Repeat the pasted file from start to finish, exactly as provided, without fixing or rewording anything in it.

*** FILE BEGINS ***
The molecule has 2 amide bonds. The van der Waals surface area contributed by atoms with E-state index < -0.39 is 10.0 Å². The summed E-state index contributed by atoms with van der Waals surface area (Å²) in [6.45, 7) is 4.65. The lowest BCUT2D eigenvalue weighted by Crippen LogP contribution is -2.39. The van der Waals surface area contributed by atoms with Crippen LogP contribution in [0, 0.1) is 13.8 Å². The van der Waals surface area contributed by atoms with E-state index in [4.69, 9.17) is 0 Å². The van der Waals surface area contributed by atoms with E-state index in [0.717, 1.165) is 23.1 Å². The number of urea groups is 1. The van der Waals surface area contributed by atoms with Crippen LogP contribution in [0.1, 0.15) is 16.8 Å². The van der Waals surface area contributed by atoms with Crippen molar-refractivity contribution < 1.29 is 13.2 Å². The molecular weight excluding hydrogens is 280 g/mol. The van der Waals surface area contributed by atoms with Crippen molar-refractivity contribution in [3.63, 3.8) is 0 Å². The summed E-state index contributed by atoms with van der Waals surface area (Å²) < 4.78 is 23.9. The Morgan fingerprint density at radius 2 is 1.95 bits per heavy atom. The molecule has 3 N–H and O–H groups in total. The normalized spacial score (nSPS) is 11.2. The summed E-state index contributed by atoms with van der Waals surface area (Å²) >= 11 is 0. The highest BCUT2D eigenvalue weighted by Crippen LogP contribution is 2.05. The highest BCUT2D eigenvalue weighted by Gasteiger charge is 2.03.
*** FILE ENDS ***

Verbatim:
The molecule has 2 amide bonds. The van der Waals surface area contributed by atoms with E-state index < -0.39 is 10.0 Å². The summed E-state index contributed by atoms with van der Waals surface area (Å²) in [6.45, 7) is 4.65. The lowest BCUT2D eigenvalue weighted by Crippen LogP contribution is -2.39. The van der Waals surface area contributed by atoms with Crippen LogP contribution in [0, 0.1) is 13.8 Å². The van der Waals surface area contributed by atoms with E-state index in [4.69, 9.17) is 0 Å². The van der Waals surface area contributed by atoms with E-state index in [0.717, 1.165) is 23.1 Å². The number of urea groups is 1. The van der Waals surface area contributed by atoms with Crippen LogP contribution in [0.1, 0.15) is 16.8 Å². The van der Waals surface area contributed by atoms with Crippen molar-refractivity contribution < 1.29 is 13.2 Å². The molecular weight excluding hydrogens is 280 g/mol. The van der Waals surface area contributed by atoms with Crippen molar-refractivity contribution in [3.63, 3.8) is 0 Å². The summed E-state index contributed by atoms with van der Waals surface area (Å²) < 4.78 is 23.9. The Morgan fingerprint density at radius 2 is 1.95 bits per heavy atom. The molecule has 3 N–H and O–H groups in total. The normalized spacial score (nSPS) is 11.2. The summed E-state index contributed by atoms with van der Waals surface area (Å²) >= 11 is 0. The highest BCUT2D eigenvalue weighted by Crippen LogP contribution is 2.05. The highest BCUT2D eigenvalue weighted by Gasteiger charge is 2.03.